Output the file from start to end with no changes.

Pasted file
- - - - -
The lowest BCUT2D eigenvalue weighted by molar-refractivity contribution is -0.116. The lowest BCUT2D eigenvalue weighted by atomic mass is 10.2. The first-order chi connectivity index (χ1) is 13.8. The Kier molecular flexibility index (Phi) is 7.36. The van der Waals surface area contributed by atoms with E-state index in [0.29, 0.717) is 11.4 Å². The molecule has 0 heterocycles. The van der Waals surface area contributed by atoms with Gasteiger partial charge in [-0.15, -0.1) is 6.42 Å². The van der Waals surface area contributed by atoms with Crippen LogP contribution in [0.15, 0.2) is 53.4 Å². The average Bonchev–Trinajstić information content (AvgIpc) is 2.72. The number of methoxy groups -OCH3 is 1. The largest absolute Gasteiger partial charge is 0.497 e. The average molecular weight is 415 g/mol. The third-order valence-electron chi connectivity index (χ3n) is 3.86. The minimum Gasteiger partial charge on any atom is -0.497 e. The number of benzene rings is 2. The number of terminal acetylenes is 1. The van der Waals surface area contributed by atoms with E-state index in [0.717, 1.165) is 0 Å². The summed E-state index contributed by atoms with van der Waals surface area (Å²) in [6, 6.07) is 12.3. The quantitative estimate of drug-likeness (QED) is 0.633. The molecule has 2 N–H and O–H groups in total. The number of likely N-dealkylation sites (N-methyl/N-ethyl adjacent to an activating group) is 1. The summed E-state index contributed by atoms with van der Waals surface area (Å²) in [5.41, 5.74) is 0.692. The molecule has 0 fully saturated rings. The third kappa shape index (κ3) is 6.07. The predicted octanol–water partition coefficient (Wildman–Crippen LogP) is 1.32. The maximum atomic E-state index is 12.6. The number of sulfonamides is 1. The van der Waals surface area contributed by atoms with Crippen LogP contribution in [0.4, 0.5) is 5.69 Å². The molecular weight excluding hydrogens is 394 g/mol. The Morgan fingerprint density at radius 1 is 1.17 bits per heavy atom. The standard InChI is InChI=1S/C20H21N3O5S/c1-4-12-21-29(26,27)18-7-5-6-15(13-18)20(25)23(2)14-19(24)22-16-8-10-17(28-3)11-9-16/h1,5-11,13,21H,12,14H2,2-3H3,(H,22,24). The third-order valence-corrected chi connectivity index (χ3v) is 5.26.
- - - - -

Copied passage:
The lowest BCUT2D eigenvalue weighted by molar-refractivity contribution is -0.116. The lowest BCUT2D eigenvalue weighted by atomic mass is 10.2. The first-order chi connectivity index (χ1) is 13.8. The Kier molecular flexibility index (Phi) is 7.36. The van der Waals surface area contributed by atoms with E-state index in [0.29, 0.717) is 11.4 Å². The molecule has 0 heterocycles. The van der Waals surface area contributed by atoms with Gasteiger partial charge in [-0.15, -0.1) is 6.42 Å². The van der Waals surface area contributed by atoms with Crippen LogP contribution in [0.15, 0.2) is 53.4 Å². The average Bonchev–Trinajstić information content (AvgIpc) is 2.72. The number of methoxy groups -OCH3 is 1. The largest absolute Gasteiger partial charge is 0.497 e. The average molecular weight is 415 g/mol. The third-order valence-electron chi connectivity index (χ3n) is 3.86. The minimum Gasteiger partial charge on any atom is -0.497 e. The number of benzene rings is 2. The number of terminal acetylenes is 1. The van der Waals surface area contributed by atoms with E-state index in [0.717, 1.165) is 0 Å². The summed E-state index contributed by atoms with van der Waals surface area (Å²) in [6, 6.07) is 12.3. The quantitative estimate of drug-likeness (QED) is 0.633. The molecule has 2 N–H and O–H groups in total. The number of likely N-dealkylation sites (N-methyl/N-ethyl adjacent to an activating group) is 1. The summed E-state index contributed by atoms with van der Waals surface area (Å²) in [5.41, 5.74) is 0.692. The molecule has 0 fully saturated rings. The third kappa shape index (κ3) is 6.07. The predicted octanol–water partition coefficient (Wildman–Crippen LogP) is 1.32. The maximum atomic E-state index is 12.6. The number of sulfonamides is 1. The van der Waals surface area contributed by atoms with Crippen LogP contribution in [0.4, 0.5) is 5.69 Å². The molecular weight excluding hydrogens is 394 g/mol. The Morgan fingerprint density at radius 1 is 1.17 bits per heavy atom. The standard InChI is InChI=1S/C20H21N3O5S/c1-4-12-21-29(26,27)18-7-5-6-15(13-18)20(25)23(2)14-19(24)22-16-8-10-17(28-3)11-9-16/h1,5-11,13,21H,12,14H2,2-3H3,(H,22,24). The third-order valence-corrected chi connectivity index (χ3v) is 5.26.